Trần Ngọc Quân, deputy director of the Ministry of Industry and Trade’s Department of European–American Markets, said once the European Union (EU)-Việt Nam Free Trade Agreement (EVFTA) takes effect, tariffs on Vietnamese farm produce would drop to 0-5 per cent over the next decade.
Việt Nam is an important suppliers of farm produce to the EU, ranking 12th among all exporting nations and meeting 2.2 per cent of the demand, above Thailand, New Zealand, Malaysia and Canada.
However, the EU has is focused on value, quality, safety and hygiene and has issued stringent regulations on antibiotics, pesticides and tracing product origin.
A representative from the Việt Nam Trade Office in the EU said the bloc would enhance inspections and was drafting new regulations on quality standards for pepper and spices.
Quân said thanks to the economic recovery in several EU member states and increasing consumption demand, key products such as aquatic products, cashew nuts, fruit and vegetables, coffee and had rubber maintained high export growth. He suggested closely monitoring the manufacturing process and making the origin of products transparent.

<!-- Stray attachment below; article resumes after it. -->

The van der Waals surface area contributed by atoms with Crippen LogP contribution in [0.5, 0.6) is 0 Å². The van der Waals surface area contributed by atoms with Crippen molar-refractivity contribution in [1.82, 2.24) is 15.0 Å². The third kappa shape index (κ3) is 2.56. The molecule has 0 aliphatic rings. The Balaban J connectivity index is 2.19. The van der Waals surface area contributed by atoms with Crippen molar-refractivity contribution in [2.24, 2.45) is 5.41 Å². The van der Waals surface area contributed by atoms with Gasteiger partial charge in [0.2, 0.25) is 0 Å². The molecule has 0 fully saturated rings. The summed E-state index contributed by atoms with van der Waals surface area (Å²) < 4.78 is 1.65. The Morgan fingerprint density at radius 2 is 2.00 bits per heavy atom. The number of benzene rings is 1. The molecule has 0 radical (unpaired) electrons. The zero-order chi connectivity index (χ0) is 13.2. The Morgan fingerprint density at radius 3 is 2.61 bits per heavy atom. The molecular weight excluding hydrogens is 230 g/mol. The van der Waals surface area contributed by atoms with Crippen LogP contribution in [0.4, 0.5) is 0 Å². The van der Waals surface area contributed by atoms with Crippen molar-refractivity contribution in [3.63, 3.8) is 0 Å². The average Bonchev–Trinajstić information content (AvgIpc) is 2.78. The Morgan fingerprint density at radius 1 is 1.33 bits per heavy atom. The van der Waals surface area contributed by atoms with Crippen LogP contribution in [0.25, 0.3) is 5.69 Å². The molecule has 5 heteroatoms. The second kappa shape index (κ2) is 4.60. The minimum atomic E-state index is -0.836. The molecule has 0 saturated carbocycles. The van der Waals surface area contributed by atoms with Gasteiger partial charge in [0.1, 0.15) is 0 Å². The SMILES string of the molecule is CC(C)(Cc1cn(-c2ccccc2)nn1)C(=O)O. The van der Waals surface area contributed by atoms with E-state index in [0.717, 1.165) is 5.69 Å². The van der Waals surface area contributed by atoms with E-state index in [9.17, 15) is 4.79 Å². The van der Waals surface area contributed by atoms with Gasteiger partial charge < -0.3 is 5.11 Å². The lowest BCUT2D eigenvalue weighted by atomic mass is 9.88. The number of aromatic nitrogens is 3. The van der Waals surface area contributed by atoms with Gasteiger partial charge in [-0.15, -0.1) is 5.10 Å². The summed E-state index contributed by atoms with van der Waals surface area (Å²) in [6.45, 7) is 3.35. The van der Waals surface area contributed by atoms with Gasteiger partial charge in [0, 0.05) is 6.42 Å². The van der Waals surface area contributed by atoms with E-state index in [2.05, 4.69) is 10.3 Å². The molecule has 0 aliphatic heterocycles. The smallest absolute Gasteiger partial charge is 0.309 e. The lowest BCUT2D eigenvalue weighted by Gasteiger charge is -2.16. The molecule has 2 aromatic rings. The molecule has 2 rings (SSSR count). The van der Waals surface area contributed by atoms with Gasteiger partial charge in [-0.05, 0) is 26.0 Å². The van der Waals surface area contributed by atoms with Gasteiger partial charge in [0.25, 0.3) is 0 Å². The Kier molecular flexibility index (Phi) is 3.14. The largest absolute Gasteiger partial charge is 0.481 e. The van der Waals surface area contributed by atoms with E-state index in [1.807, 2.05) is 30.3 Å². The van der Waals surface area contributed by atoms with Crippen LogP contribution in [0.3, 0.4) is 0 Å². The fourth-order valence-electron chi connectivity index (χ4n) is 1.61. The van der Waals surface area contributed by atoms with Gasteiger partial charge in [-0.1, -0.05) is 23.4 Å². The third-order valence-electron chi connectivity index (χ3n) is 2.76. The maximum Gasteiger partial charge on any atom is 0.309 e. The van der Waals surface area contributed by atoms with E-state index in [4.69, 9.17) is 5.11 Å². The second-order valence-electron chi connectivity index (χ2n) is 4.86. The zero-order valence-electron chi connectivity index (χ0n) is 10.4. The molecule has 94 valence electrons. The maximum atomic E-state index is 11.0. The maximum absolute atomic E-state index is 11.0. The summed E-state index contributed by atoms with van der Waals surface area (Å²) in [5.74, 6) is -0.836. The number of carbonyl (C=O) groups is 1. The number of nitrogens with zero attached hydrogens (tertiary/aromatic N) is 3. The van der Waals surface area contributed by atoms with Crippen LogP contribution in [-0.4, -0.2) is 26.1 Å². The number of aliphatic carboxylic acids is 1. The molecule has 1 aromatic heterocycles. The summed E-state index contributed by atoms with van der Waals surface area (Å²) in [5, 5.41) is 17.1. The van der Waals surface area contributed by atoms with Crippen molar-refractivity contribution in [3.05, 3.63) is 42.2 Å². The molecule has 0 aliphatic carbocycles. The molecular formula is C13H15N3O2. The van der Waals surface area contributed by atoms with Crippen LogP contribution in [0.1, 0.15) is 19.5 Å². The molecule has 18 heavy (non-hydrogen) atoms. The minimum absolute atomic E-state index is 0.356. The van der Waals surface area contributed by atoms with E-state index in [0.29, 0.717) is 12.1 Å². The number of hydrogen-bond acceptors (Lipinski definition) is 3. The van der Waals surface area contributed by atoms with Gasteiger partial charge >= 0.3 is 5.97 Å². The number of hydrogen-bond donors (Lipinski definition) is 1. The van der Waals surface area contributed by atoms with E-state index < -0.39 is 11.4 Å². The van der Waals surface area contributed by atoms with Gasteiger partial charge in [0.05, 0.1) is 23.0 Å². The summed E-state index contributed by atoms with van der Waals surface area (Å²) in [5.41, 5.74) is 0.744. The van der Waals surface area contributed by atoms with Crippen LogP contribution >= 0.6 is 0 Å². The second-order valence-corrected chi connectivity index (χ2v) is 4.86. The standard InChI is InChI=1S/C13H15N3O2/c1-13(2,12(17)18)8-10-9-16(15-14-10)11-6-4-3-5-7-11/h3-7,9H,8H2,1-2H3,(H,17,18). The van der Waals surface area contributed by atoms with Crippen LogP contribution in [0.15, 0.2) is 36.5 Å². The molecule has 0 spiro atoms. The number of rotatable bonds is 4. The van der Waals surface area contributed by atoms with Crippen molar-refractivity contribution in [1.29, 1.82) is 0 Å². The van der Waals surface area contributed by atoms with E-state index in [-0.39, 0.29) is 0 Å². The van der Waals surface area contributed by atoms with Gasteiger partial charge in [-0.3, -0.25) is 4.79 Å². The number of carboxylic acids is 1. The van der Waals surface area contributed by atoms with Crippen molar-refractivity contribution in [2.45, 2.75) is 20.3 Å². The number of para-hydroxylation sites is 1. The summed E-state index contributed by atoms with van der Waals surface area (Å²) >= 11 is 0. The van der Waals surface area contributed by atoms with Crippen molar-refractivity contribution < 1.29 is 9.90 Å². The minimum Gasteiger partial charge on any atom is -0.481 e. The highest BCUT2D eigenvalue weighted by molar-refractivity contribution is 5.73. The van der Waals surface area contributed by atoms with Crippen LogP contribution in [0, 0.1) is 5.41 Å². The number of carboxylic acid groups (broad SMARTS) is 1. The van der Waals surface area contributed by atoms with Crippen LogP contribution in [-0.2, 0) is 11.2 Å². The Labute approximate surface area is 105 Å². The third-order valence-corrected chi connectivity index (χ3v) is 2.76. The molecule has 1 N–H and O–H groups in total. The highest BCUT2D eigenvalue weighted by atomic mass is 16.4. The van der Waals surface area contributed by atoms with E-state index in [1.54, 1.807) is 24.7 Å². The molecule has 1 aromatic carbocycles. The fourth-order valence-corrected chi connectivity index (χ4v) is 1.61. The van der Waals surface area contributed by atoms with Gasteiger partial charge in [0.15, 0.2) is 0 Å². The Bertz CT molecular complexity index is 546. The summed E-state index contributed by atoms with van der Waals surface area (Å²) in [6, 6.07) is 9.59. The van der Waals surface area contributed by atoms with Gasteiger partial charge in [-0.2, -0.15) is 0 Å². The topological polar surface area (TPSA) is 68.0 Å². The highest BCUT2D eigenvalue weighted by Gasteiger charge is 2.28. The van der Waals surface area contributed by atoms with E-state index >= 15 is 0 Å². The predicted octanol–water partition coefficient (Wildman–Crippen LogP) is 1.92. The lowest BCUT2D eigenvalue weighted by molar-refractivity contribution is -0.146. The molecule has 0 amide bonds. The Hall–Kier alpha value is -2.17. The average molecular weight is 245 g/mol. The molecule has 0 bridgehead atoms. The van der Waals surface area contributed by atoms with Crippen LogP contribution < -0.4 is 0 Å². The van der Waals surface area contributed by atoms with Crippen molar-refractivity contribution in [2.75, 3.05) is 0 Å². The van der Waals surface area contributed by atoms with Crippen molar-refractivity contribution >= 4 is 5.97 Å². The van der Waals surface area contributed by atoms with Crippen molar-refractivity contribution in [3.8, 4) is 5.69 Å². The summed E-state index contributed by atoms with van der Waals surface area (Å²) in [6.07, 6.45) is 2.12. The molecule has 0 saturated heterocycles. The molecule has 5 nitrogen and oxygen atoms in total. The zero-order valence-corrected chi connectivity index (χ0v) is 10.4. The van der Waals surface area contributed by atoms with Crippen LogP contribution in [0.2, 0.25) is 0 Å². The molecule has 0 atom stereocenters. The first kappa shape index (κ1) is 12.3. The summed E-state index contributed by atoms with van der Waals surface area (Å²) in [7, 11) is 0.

Trần Hữu Huỳnh, director of the Việt Nam Chamber of Commerce and Industry’s Legal Department and Secretary General of the Việt Nam International Arbitration Centre, said the State should issue an early warning system to give exporters market information while agencies should offer policies to allow farmers to tap their full potential.